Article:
Singapore Risk Assessment Country Guide

Expat Life in Singapore

The small island nation of Singapore, situated off the southern tip of the Malay Peninsula ,has become an industrial center and a bustling commercial hub in Southeast Asia.

While in Singapore, be cautious of any potential scams, especially those involving false claims of molest, according to the UK Foreign & Commonwealth Office (FCO). In addition, certain crimes, like drugs, carry strict penalties including imprisonment and the death penalty.

Many foreigners visit the country each year, and most visits are routine and trouble-free. However, certain risks are present in Singapore, and travelers should consider international insurance policies to help manage the costs of life abroad. With its crowded port and expansive urban sprawl, the nation is a popular destination for many expats and international organizations.

  • Health
  • Safety & Security
  • Terrorism
  • Business Customs

On September 11, 2015, the CDC issued a Watch – Level 1 for Singapore for the increased reported cases of hand, foot, and mouth disease (HFMD). As of late August 2015, more than 18,000 cases of HFMD have been reported. The disease is contagious and caused by different viruses; symptoms include fever, painful blister-like sores in the mouth, and a rash that may appear as blisters. Travelers should wash their hands, feet, and mouth often and avoid those with the disease.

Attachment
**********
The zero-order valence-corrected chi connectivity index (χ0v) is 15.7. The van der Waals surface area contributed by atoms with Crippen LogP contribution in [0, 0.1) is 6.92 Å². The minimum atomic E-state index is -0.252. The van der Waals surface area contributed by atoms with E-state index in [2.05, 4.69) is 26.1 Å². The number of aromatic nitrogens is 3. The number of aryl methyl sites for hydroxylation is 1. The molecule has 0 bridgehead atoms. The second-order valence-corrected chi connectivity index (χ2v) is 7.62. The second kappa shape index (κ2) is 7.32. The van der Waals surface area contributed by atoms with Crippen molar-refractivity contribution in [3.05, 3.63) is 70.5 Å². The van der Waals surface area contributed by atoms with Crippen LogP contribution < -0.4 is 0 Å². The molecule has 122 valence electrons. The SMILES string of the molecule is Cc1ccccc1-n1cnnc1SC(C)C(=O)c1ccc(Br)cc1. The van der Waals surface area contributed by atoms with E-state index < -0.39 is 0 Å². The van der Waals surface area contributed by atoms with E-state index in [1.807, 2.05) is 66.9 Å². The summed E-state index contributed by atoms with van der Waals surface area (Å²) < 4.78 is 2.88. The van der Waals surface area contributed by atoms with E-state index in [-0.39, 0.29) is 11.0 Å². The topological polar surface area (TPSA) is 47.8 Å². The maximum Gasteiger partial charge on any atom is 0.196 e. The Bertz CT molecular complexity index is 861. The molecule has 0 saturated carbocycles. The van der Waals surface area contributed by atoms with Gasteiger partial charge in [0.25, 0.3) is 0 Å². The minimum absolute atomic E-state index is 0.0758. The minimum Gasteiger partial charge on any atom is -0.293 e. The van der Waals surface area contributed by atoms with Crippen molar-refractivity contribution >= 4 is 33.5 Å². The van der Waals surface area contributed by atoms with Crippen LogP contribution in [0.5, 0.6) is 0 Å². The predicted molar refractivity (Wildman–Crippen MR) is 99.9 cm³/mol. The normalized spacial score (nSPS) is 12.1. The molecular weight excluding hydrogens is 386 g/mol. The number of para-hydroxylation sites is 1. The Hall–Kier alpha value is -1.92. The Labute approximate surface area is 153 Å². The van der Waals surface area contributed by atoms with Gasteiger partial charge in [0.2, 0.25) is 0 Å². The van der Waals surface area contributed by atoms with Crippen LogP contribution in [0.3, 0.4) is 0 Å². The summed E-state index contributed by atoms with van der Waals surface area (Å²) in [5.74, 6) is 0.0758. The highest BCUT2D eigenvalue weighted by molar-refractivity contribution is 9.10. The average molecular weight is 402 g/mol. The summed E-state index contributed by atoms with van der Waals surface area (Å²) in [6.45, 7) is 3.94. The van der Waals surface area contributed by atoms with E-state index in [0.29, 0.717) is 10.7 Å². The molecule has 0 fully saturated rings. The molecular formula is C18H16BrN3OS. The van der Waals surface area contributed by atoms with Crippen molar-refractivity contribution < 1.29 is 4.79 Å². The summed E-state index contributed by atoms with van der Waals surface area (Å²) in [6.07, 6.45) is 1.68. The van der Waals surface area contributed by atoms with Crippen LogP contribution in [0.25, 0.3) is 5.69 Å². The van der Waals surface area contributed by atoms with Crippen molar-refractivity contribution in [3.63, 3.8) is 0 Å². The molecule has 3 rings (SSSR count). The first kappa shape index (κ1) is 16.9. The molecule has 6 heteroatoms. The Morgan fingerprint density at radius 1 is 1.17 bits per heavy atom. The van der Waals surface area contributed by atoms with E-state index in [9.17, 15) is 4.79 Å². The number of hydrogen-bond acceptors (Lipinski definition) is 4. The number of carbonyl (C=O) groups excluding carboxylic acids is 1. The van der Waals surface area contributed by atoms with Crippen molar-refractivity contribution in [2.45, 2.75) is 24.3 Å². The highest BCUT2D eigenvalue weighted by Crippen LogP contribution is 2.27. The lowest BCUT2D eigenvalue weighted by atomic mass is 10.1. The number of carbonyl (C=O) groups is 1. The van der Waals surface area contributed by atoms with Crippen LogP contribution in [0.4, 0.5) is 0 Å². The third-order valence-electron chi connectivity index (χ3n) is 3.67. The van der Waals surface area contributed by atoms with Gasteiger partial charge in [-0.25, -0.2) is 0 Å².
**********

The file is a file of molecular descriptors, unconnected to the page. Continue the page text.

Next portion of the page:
Singapore is known for its quality health care and high standards. In relation, the costs of treatment are quite high, and adequate medical insurance is a valuable asset to cover the cost of any care while abroad.

Clements Worldwide provides GlobalCare® health insurance to reduce out-of-pocket expenses while living in Singapore. A GlobalCare policy includes USD 5 million in health care benefits, as well as flexible payment options and choice of deductible.

In addition to health care, you may want to elect a Medical Evacuation and Repatriation insurance policy with Clements. This covers expenses to transport you to a capable medical facility in case a local medical center isn’t able to provide adequate treatment.

Singapore is afflicted with high pollution levels between the June and September months due to fires in Indonesia, which may cause health problems for some people. Mosquito-borne illnesses are also common, particularly dengue fever, chikungunya fever and Japanese encephalitis. Cases of dengue have been on the rise since early 2013. Serious outbreaks of Hand, Foot and Mouth disease have also been reported in the island nation.

Call us today at +1.202.872.0060 or 800.872.0067 or email to discuss your organization’s travel needs tailored to considerations involved while operating in Singapore.